We're dusting off some of the cobwebs in here and opening up the mailbag for your questions. If you want a question asked in a future mailbag (and I promise to make this a semi-regular event in the future), fill out this entry form. Or you can ask me a question on Twitter (@magelb) and I will use it in this space.
To the questions...
Is Ryan Howard really going to play in April?
Adam from Quakertown
All signs point to, "No." And why should he? The Phillies need a healthy and productive Howard in October, not April. This team has shown a willingness to be conservative with injury timetables and Howard's recovery from a ruptured Achilles tendon will be no different.
Yes, there are some within the walls of Citizens Bank Park who will not rule out an April return because that would be a disservice to their Big Piece. But in reality, they will be thrilled if he can return at full strength sometime in May from a difficult rehabilitation process.
The updates on Howard during spring training will come with those caveats. Remember, despite Chase Utley's persistence, the Phillies still had him spend more than two weeks playing minor-league baseball last season. They will take every precaution with Howard, as they owe him an average of $25 million per season for the next five years.
Any idea why the Phils aren't interested in Oswalt at what I assume is a lowered price?
@angryelvis on Twitter
That Roy Oswalt remains unsigned on Jan. 25 qualifies as the least surprising development of the winter for me. His agent was trying to sell people on a three-year deal in November, lied about a proposed meeting with the Yankees in New York, and probably misrepresented Oswalt's desire to play for that long.
Most likely, some teams interested in Oswalt have asked Phillies people for their opinion on the righthander who made $16 million in 2011. The Phillies won't say such a thing publicly, but there are serious concerns about Oswalt's back holding up for an entire season, let alone three more. Now the asking price is reportedly down to one year and there still are no obvious suitors. Plus, Edwin Jackson is still out there and he's six years younger than Oswalt.
The fact is, Oswalt probably only wants to pitch for a select group of teams. (Hint, hint: St. Louis.) People have said there's no such thing as a bad one-year contract. But it would take a lot of faith for a team to invest money in Oswalt, who mentally and physically wasn't always there in 2011.
How is Dom Brown progressing this winter? Does he have a particular training agenda he is following?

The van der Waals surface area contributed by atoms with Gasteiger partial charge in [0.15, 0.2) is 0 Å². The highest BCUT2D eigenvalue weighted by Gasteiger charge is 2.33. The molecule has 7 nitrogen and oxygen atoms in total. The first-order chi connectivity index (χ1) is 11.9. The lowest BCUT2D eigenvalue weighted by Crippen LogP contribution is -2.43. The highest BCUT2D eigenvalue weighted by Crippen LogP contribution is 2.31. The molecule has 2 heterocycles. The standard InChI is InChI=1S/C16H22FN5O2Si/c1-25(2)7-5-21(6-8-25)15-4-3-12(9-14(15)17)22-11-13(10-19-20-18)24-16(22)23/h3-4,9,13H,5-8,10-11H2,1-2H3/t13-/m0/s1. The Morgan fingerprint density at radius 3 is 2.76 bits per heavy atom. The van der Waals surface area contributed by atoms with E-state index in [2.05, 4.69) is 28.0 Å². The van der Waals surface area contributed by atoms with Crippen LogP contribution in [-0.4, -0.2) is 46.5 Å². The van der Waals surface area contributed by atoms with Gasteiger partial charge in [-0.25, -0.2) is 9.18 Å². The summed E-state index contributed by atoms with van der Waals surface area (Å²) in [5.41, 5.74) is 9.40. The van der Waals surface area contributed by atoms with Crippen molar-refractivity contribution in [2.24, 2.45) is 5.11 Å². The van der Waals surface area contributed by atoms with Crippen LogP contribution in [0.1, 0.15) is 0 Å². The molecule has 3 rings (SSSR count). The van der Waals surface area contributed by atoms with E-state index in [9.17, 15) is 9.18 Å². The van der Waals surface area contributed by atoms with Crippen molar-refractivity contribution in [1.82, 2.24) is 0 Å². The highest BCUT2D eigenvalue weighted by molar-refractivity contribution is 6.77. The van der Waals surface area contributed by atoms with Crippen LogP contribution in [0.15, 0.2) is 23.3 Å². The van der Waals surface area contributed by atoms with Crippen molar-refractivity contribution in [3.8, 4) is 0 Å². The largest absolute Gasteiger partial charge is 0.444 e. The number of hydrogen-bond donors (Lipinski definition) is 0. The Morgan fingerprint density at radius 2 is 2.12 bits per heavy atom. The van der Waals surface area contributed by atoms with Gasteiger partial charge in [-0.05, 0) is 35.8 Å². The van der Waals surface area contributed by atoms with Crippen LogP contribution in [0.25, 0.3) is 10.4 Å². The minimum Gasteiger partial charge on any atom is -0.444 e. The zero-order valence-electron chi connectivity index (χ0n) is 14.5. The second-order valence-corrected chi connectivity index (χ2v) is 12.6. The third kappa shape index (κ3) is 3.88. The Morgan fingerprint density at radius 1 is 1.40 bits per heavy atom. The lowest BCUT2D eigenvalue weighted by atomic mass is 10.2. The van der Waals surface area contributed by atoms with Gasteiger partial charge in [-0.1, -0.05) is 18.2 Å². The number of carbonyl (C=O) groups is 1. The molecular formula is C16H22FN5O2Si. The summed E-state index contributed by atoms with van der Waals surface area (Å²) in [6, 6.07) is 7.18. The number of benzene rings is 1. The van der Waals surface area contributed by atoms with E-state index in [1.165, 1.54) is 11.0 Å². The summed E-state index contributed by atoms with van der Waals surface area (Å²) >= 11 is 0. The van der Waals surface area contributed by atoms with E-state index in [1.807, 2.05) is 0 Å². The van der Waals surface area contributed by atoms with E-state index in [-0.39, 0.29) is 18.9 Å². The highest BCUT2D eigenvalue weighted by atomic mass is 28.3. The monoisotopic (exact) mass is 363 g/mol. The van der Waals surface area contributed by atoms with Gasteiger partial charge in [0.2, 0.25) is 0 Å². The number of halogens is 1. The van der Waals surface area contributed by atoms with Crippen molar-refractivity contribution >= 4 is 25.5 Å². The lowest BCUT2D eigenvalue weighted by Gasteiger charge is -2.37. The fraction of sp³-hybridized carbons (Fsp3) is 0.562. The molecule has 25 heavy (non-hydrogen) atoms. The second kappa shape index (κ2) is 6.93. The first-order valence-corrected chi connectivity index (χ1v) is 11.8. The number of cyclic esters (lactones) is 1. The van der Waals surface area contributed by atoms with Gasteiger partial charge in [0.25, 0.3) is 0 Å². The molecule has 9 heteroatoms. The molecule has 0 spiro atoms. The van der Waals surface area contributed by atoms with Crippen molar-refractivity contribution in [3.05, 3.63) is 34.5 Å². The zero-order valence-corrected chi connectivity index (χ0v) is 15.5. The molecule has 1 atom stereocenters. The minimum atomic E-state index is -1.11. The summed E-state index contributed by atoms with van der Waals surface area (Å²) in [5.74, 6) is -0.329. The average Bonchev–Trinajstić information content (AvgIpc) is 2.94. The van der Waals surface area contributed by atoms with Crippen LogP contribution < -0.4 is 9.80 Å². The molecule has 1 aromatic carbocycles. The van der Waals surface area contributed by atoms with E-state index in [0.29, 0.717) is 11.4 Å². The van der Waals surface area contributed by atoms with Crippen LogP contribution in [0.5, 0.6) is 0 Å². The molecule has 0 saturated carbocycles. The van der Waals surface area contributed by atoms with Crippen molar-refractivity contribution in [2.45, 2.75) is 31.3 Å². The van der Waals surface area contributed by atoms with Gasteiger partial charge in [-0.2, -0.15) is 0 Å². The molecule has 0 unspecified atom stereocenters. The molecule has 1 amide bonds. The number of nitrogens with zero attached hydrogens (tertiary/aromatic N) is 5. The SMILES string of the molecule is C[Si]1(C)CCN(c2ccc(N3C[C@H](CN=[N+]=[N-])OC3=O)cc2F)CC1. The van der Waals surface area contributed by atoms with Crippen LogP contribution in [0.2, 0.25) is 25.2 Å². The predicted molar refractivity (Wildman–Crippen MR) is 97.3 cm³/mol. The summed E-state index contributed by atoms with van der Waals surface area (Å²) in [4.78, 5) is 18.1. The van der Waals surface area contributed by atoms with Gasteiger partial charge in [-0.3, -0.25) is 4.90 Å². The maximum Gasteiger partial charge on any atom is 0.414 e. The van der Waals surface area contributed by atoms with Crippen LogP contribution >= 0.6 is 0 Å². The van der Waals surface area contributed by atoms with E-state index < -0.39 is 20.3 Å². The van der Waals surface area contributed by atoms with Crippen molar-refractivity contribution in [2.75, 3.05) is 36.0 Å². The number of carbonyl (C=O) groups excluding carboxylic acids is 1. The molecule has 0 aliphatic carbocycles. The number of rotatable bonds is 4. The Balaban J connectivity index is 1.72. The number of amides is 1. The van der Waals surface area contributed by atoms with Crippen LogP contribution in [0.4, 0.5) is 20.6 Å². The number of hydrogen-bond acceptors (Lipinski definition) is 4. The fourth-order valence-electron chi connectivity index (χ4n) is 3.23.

Don from Bethlehem
Brown has spent the majority of his winter in Clearwater, Fla., at the Phillies' complex. He's been doing some work with Andy Abad, who is the team's new minor-league outfield/base running coordinator. Most of the focus this winter has been on changing positions, from right to left field.
Privately, some Phillies evaluators wondered about Brown's approach at the plate in 2011, but that was secondary to his defensive issues. And while most people are quick to write off Brown because he hit .245 in 184 at-bats, he walked 25 times against 35 strikeouts and managed 16 extra-base hits (35.6% of his hits) less than six months removed from a fractured hamate bone in his hand.
In other words, it's hard to discount six seasons of a .834 OPS in the minors for a player who just turned 24. The thing to watch in spring training will be how he handles left field.
Did Antonio Bastardo change his number after the Phillies signed Jonathan Papelbon?
Michelle from Ardmore
We're not sure of the financial terms, but here's guessing that Cinco Ocho (Papelbon) compensated Bastardo for his old No. 58 because it means a lot to the new Phillies closer. So Bastardo will wear No. 37 in 2012 (last used briefly by Justin De Fratus in September). Just makes all of those old Bastardo shirseys more hardcore.
Some other numerology developments: Jim Thome, of course, will don his customary No. 25. Ty Wigginton grabbed No. 24. Laynce Nix took No. 7 in a clear homage to Ross Gload. Michael Schwimer changed to No. 44 and how soon we forget about Four Aces. Phillippe Aumont now has No. 43 and J.A. Happ fans everywhere shed a single tear.
Of the non-roster players in spring training, there are quite a few issued low numbers. Pete Orr keeps No. 4. Hector Luna has No. 10, Lou Montanez has No. 16, Scott Podsednik has his No. 22 and Kevin Frandsen has No. 28.
Pitchers David Purcey (39), Brian Sanches (48), Raul Valdes (46) and Dave Bush (47) all have normal numbers. Joel Pineiro is the first to be issued No. 50 since Jamie Moyer wore it for five years.
Have a question? Send it to Matt Gelb's Mailbag.